A tree house for kids and a more relaxed setting for parents will be part of plans to transform Redfern’s Reconciliation Park into a more enjoyable public place.
The existing playground will be extended to include a tree house with a spinning ‘drop-zone’ pole and other new play equipment that kids will love, as well as new seating to allow parents and carers to relax.
Also included in the makeover are a community garden, repaved and widened pathways for easier access, and better lighting and sight lines for parents to keep tabs on their little ones.
“I started my political career fighting for better play facilities and am delighted to say that Reconciliation Park will soon be a much better place for kids and their parents,” Lord Mayor Clover Moore said.
“The tree house beneath the shade of a tree and a slide and swings will be popular with kids, while parents will be able to enjoy better seating and greater visibility across the park.
“Well-designed parks and open spaces are vital for people with limited or no backyards of their own. We have hundreds of parks and open spaces in our city, including award-winning Hyde Park, Prince Alfred Park, Redfern Park and Paddington Reservoir Gardens.”
While 17 of the park’s trees will be preserved, four trees along its perimeter will have to be removed to make way for the community garden and a safer entrance to the 1,260sqm park at the junction of George and James streets.
Replacement trees will be planted in the playground and low shrubs and groundcovers elsewhere.
Reconciliation Park’s famous Think Locally, Act Globally mural will be protected by a fence during construction from September to February.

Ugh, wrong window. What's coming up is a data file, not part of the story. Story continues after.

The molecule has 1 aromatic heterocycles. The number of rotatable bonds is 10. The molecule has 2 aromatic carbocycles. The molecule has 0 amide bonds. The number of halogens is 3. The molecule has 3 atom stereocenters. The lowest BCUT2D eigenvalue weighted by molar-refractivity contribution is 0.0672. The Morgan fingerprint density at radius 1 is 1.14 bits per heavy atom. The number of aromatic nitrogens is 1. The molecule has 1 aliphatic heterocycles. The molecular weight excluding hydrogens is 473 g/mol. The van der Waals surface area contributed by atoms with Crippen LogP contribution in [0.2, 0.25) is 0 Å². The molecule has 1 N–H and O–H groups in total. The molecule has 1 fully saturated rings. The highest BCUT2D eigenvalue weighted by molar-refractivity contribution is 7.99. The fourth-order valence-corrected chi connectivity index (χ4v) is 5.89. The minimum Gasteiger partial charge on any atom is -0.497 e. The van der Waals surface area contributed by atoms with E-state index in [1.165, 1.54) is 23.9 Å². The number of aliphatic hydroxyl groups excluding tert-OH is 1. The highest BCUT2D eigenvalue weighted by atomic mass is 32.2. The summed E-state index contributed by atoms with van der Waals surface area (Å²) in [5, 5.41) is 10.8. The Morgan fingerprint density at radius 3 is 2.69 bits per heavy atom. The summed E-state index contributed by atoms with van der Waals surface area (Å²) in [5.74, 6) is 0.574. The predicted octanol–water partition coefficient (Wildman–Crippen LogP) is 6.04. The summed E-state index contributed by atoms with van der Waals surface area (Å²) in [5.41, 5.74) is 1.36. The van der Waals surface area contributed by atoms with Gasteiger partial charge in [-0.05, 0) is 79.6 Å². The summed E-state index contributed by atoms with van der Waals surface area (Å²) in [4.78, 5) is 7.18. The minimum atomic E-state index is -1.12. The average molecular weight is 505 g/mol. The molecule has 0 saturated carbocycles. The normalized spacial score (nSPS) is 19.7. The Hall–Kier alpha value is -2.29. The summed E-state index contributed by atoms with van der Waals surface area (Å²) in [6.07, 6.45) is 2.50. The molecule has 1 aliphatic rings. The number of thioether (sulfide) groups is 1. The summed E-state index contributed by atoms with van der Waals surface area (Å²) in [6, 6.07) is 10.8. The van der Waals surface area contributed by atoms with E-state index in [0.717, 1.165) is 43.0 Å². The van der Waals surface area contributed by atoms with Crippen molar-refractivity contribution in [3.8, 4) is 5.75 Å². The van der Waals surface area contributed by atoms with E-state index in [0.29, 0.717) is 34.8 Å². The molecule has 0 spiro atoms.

Contractors will also replace about 30cm of top soil with a fresh layer in the 70sqm community garden area.
The renewal project follows a positive public consultation process that began when 33 Darlington Primary School students made more than 500 suggestions for the park.
A design plan mailed to 250 residents was followed by a meeting with City of Sydney staff on site in February.
Improvements to the park are part of the City’s Parks General Upgrade Program to provide residents with a broad range of quality play facilities.
The City’s local government area has more than 400 large, medium and pocket parks and open spaces.
Residents, visitors and workers recently ranked them the best in NSW in an independent state-wide survey.
The Benchmark Park Users Satisfaction Survey rated the City’s network of parks first among those of nine other councils reviewed.
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